From botanical gardens to ice skating rinks, from jogging paths to bison paddocks, a great city park can contain multitudes. But beyond their physical features, the best urban oases may well be defined by a feeling.
"Your whole sense of place changes when you go into a successful city park," says Alan Tate, author of Great City Parks. "They give you a feeling of going away without leaving town."
Tate explains how Frederick Law Olmsted, the founding father of American parks, talked about the need for "long spaces that you could dream away in"--one of the prominent features, in fact, of the Long Meadow in Brooklyn's Prospect Park, which Olmstead designed with Calverty Bowyer Vaux shortly after the Civil War.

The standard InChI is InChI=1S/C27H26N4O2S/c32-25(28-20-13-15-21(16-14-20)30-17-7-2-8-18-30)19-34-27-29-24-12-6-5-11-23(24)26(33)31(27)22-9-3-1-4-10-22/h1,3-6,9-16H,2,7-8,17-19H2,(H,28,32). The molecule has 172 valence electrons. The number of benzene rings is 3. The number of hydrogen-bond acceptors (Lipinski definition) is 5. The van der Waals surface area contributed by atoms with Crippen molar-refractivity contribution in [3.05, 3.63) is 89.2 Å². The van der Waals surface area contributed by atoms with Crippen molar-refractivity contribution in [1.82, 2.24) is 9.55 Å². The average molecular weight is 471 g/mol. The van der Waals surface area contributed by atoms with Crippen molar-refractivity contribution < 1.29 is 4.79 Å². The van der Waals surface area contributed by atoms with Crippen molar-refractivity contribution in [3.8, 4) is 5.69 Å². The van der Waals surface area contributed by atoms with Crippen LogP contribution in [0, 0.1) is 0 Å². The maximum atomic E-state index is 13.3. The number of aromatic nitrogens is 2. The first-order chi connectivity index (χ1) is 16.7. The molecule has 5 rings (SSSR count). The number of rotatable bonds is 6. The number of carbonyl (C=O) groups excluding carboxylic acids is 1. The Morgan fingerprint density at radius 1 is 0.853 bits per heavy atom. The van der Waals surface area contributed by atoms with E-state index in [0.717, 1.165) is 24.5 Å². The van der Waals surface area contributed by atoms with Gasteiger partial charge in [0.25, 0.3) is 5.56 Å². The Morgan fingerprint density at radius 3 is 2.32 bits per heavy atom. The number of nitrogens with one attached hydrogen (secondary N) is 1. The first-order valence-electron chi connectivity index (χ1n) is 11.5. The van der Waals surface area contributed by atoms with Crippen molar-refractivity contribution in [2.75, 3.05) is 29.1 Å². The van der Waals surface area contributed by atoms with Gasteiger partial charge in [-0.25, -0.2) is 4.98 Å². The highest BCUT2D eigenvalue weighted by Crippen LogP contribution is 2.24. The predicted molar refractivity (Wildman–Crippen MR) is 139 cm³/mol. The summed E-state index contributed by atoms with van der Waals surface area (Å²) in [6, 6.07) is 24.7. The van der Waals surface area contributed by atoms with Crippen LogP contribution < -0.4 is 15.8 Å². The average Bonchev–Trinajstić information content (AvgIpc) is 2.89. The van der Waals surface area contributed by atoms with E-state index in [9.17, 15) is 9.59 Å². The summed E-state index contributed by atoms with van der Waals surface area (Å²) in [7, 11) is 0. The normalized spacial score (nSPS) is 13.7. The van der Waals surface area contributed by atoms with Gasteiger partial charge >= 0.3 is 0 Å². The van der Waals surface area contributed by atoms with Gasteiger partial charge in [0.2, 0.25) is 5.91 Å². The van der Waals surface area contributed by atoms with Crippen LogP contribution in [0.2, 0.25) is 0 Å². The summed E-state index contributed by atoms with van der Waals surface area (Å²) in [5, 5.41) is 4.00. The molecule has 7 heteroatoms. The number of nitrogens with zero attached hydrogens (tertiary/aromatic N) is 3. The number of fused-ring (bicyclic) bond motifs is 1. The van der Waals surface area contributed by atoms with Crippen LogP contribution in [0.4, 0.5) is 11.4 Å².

Olmstead's work, says Tate, "was very much based on the whole idea of the mental health effects of going into green space."
But if a great city park has a transporting effect, it must also be deeply connected to its urban surroundings.